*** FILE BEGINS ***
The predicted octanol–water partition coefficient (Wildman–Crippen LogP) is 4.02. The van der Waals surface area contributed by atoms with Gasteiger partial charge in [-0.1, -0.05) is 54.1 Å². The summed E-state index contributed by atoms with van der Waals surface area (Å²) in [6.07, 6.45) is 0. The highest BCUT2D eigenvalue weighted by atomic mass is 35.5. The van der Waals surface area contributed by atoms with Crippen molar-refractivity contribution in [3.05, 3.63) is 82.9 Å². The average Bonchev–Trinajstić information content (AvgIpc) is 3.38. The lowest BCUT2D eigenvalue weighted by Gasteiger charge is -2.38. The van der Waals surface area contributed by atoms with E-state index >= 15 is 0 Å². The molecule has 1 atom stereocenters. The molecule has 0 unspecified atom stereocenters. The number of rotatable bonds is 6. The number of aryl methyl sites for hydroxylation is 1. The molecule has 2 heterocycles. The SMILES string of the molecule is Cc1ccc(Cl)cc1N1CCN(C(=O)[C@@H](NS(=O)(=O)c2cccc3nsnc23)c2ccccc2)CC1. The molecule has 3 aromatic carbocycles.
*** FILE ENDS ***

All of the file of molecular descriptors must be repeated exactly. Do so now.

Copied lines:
The predicted octanol–water partition coefficient (Wildman–Crippen LogP) is 4.02. The van der Waals surface area contributed by atoms with Gasteiger partial charge in [-0.1, -0.05) is 54.1 Å². The summed E-state index contributed by atoms with van der Waals surface area (Å²) in [6.07, 6.45) is 0. The highest BCUT2D eigenvalue weighted by atomic mass is 35.5. The van der Waals surface area contributed by atoms with Crippen molar-refractivity contribution in [3.05, 3.63) is 82.9 Å². The average Bonchev–Trinajstić information content (AvgIpc) is 3.38. The lowest BCUT2D eigenvalue weighted by Gasteiger charge is -2.38. The van der Waals surface area contributed by atoms with E-state index >= 15 is 0 Å². The molecule has 1 atom stereocenters. The molecule has 0 unspecified atom stereocenters. The number of rotatable bonds is 6. The number of aryl methyl sites for hydroxylation is 1. The molecule has 2 heterocycles. The SMILES string of the molecule is Cc1ccc(Cl)cc1N1CCN(C(=O)[C@@H](NS(=O)(=O)c2cccc3nsnc23)c2ccccc2)CC1. The molecule has 3 aromatic carbocycles.